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Roker Report are looking for reader submissions as part of our 'Why I love Sunderland AFC' feature. If you would like to pass on your tale of why you love this club, please email us a piece of no less than 500 words to RokerReport@Yahoo.co.uk - we'll feature the well-written ones here on the site!
Why do I love Sunderland AFC?
That’s a good question. It’s one that makes you think a little. There’s not much to love about the club recently, after all.
But that’s the point. Deep down, despite the failing managers, the couldn’t care less players and the seemingly clueless club hierarchy, there’s always something that drags us back in.
It’s the hope that today is our day. The hope that our new manager will finally make us half decent again. The hope that our latest big money signing will not be another flop. Inevitably, that’s rarely the case, but it doesn’t stop us believing or hoping just one last time.
I’ll admit, somewhat shamefully, that I wasn’t much of a Sunderland fan growing up. Supporting the club had been in my family for decades, but there was never much pressure or persuasion on their behalf for me to follow their lead. Instead, I was a Manchester United ‘fan.’ Like many kids growing up, I was drawn to a team that was successful and won things. Sunderland acted as a ‘second’ team – whether you can actually have a ‘second’ team is for another time, but either way, United took priority.
Sure, we went to Sunderland matches and my dad took me to the training ground and so on – I distinctly remember receiving Joachim Björklund’s autograph for some reason – but it was never enough to affect my ‘allegiance.’
But when you start to grow up, you question, “Where’s the fun in that?”
I had no connection to Manchester United. I’d been to the odd game, but I was no better than the thousands of tourists who head to Old Trafford each week. I was a glory supporter. On the other hand, Sunderland fans were relentless in their support through some rotten times. "Why chase the glory?", I thought.
So I decided to commit to Sunderland and support my local team, something that I admittedly should have done from day one. My interest in football was waning at the time, and following a side that I could actively engage with reignited my love for and interest in the game. I made up for lost time and became obsessed with everything Sunderland, immediately purchasing a season ticket for the following year.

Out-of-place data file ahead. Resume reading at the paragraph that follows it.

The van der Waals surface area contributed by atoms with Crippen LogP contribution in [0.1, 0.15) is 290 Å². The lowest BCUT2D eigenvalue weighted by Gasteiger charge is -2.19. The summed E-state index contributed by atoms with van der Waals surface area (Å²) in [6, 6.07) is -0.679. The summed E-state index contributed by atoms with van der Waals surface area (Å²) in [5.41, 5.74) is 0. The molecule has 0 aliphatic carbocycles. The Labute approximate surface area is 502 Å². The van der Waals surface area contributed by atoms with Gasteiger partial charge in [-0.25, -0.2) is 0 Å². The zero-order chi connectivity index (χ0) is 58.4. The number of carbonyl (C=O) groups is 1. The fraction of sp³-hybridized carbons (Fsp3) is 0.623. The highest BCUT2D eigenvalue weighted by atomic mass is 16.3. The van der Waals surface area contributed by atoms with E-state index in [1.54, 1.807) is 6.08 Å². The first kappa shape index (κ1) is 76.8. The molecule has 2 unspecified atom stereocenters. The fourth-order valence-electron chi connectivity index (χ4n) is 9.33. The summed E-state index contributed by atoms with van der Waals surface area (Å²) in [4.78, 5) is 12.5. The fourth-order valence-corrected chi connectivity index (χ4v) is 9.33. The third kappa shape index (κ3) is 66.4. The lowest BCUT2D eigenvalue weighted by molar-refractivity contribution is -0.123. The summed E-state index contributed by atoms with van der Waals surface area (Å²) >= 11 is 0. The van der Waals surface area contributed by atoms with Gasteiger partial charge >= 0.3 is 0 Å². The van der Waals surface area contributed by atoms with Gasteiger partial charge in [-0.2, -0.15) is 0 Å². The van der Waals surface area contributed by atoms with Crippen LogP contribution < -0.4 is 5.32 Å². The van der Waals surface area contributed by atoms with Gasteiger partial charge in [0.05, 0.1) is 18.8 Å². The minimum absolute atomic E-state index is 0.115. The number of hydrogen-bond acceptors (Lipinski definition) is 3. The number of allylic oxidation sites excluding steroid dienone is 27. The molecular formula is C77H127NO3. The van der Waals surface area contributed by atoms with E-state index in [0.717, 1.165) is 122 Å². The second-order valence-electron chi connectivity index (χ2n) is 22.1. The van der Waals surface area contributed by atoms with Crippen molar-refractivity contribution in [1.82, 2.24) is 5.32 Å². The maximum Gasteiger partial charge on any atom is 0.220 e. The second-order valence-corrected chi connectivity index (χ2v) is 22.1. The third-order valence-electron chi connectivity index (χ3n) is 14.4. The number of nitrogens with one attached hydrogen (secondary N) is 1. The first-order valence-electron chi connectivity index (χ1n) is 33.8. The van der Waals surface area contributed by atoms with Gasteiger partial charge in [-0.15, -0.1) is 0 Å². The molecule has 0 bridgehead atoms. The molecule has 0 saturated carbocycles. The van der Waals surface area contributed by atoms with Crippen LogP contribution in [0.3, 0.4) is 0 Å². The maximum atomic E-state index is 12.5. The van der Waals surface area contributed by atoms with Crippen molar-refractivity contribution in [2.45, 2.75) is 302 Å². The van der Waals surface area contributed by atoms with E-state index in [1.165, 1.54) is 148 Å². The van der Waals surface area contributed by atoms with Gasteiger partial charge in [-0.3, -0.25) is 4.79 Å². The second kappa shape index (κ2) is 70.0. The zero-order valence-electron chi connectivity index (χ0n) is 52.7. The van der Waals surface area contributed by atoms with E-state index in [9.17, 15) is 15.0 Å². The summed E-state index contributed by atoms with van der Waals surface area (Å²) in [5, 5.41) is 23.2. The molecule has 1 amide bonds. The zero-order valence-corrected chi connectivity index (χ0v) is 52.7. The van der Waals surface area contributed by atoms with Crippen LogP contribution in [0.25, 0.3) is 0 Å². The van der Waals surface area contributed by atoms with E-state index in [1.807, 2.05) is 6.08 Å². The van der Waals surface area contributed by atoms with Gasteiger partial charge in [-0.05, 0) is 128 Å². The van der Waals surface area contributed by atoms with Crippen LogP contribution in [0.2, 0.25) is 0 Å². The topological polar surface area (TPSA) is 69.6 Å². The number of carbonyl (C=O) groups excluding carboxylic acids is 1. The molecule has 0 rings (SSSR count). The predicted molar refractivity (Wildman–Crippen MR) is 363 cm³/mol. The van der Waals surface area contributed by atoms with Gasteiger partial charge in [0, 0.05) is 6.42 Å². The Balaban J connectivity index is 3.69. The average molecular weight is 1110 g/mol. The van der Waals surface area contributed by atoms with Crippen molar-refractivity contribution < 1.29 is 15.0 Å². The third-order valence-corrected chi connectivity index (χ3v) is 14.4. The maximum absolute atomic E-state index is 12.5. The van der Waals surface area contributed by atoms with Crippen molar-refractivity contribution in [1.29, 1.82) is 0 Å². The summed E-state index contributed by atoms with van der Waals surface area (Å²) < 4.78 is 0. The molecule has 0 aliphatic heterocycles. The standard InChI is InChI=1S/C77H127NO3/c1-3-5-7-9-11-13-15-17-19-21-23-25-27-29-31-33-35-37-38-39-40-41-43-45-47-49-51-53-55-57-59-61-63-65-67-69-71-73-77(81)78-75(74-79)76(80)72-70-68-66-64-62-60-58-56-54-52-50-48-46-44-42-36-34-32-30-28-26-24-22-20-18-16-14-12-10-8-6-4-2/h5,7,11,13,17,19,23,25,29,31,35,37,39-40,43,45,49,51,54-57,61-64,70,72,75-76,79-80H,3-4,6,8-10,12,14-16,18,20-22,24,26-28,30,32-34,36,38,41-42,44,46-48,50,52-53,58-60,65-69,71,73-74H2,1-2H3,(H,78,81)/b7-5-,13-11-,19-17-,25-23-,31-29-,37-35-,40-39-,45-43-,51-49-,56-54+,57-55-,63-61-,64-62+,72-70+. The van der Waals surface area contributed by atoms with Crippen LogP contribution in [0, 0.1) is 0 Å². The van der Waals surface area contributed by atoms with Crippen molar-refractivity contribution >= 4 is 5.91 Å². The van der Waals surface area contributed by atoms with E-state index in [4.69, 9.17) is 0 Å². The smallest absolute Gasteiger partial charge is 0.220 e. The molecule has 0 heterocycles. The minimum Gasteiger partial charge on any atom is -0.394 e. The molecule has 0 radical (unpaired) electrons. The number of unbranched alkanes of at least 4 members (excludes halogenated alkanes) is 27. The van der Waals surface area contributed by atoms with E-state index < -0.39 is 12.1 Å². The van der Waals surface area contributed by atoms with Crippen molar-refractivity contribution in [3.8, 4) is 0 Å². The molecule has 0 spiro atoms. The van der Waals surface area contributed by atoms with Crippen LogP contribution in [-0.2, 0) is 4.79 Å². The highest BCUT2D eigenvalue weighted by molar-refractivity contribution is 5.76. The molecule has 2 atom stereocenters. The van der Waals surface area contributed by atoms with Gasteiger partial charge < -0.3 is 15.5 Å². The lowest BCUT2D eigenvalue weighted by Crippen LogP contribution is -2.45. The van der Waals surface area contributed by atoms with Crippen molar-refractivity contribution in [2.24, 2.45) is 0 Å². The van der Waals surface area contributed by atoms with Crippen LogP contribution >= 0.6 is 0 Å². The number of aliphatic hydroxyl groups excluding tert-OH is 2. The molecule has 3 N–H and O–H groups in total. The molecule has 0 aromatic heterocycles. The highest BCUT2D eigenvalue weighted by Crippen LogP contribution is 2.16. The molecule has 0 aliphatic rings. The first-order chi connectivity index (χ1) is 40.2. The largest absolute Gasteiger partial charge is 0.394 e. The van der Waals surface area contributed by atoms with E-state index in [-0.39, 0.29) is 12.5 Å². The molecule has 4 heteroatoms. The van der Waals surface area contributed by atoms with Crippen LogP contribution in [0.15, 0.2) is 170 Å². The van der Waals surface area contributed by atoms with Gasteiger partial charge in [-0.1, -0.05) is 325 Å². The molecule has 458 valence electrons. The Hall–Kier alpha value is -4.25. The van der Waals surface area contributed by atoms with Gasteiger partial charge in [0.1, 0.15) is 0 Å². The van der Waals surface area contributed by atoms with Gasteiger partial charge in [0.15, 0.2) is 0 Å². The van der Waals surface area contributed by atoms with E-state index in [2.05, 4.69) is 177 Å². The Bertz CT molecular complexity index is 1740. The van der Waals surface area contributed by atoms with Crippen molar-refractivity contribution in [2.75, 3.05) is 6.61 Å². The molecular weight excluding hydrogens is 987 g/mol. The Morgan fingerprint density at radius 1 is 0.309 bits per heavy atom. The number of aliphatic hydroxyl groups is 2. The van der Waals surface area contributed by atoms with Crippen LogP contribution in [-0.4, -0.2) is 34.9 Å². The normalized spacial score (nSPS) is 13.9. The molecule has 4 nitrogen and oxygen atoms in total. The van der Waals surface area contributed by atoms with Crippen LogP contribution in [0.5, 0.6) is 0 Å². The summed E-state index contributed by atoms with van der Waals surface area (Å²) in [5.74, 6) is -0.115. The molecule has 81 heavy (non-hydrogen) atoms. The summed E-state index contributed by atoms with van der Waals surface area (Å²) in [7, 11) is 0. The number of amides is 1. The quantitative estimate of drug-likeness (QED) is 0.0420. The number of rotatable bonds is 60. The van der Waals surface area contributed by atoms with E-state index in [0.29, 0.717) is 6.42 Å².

Supporting Sunderland was pretty fun around this time too. The Roy Keane rollercoaster ride had come to an end, but Steve Bruce had been appointed to take us forward. He’d done a decent job at Wigan and brought in some good players, not least Darren Bent. We beat Liverpool and Arsenal, drew with United, and beat Spurs in a classic, finishing in a respectable 13th place. We did even better the following season, finishing 10th (albeit thanks to a last day collapse from Newcastle), although we did suffer an embarrassing 5-1 defeat at the hands of our rivals.
Nonetheless, it looked as if Sunderland were on the rise. But then it went tits up. The 2011 transfer window was a disaster, and Bruce had little future after that. Martin O’Neill came in – the boyhood Sunderland fan – and made an immediate impact. His debut comeback win against Blackburn is the kind of moment that you live for as a fan. But again, after an initial bright period, it went tits up.
And thus began a period of consistency, just not the type that we’d have hoped for. New manager after new manager, bright start after bright start, things going tits up after things going tits up. Results got worse. The standard of player got worse. The club hierarchy got worse. The finances got worse.
But the fans, and the great support for the club, endured throughout the trials and tribulations. And that’s why I love Sunderland. It’s the one sunny day after nine days of torrential rain. The six-in-a-row derby triumphs. Fabio Borini against Newcastle. Jermain Defoe against Newcastle. Bolo Zenden against Spurs. Darren Bent’s beachball goal. The ball hitting Danny Graham's arse and going in. Ji against City. The miracle great escapes. The trip to Wembley against the odds. The satisfaction of beating your former manager 4-0 when you’ve been rotten all season. Celebrating like you’ve won the whole thing when you comeback to draw with Bolton in the FA Cup.
It’s the hope that tomorrow will finally be our day. The expectation and belief when you enter the stadium or watch a game, and knowing that no matter what happens, and however many times you curse them, you’ll be firmly behind The Lads the next week.
Supporting Sunderland isn’t easy. It’s not always fun. But it’s certainly a rollercoaster ride, and being so consistently godawful makes those rare triumphs all the more sweet. Let’s just hope that we get to experience some more of them before the season ends.